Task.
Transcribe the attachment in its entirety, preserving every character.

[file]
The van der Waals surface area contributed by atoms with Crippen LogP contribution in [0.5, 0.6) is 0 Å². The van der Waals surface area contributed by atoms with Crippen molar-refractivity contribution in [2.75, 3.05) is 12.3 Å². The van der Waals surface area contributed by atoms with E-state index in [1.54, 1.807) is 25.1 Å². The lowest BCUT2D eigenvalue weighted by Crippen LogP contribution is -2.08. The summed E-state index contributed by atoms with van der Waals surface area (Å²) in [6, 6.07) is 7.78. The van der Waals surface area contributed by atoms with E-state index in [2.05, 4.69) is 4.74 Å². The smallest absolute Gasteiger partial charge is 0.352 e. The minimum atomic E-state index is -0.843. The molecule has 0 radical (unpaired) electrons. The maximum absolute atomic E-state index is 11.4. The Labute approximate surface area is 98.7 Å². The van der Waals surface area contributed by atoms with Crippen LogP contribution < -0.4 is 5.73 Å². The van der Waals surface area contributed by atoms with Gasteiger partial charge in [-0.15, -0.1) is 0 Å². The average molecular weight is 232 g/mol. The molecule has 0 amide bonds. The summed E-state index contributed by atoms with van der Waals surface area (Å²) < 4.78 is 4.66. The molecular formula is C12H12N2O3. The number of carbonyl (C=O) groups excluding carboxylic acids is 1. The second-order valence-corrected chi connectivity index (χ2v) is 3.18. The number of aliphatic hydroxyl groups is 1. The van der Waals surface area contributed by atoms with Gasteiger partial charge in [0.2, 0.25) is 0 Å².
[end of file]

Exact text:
The van der Waals surface area contributed by atoms with Crippen LogP contribution in [0.5, 0.6) is 0 Å². The van der Waals surface area contributed by atoms with Crippen molar-refractivity contribution in [2.75, 3.05) is 12.3 Å². The van der Waals surface area contributed by atoms with E-state index in [1.54, 1.807) is 25.1 Å². The lowest BCUT2D eigenvalue weighted by Crippen LogP contribution is -2.08. The summed E-state index contributed by atoms with van der Waals surface area (Å²) in [6, 6.07) is 7.78. The van der Waals surface area contributed by atoms with E-state index in [2.05, 4.69) is 4.74 Å². The smallest absolute Gasteiger partial charge is 0.352 e. The minimum atomic E-state index is -0.843. The molecule has 0 radical (unpaired) electrons. The maximum absolute atomic E-state index is 11.4. The Labute approximate surface area is 98.7 Å². The van der Waals surface area contributed by atoms with Crippen LogP contribution < -0.4 is 5.73 Å². The van der Waals surface area contributed by atoms with Gasteiger partial charge in [-0.15, -0.1) is 0 Å². The average molecular weight is 232 g/mol. The molecule has 0 amide bonds. The summed E-state index contributed by atoms with van der Waals surface area (Å²) < 4.78 is 4.66. The molecular formula is C12H12N2O3. The number of carbonyl (C=O) groups excluding carboxylic acids is 1. The second-order valence-corrected chi connectivity index (χ2v) is 3.18. The number of aliphatic hydroxyl groups is 1. The van der Waals surface area contributed by atoms with Gasteiger partial charge in [0.2, 0.25) is 0 Å².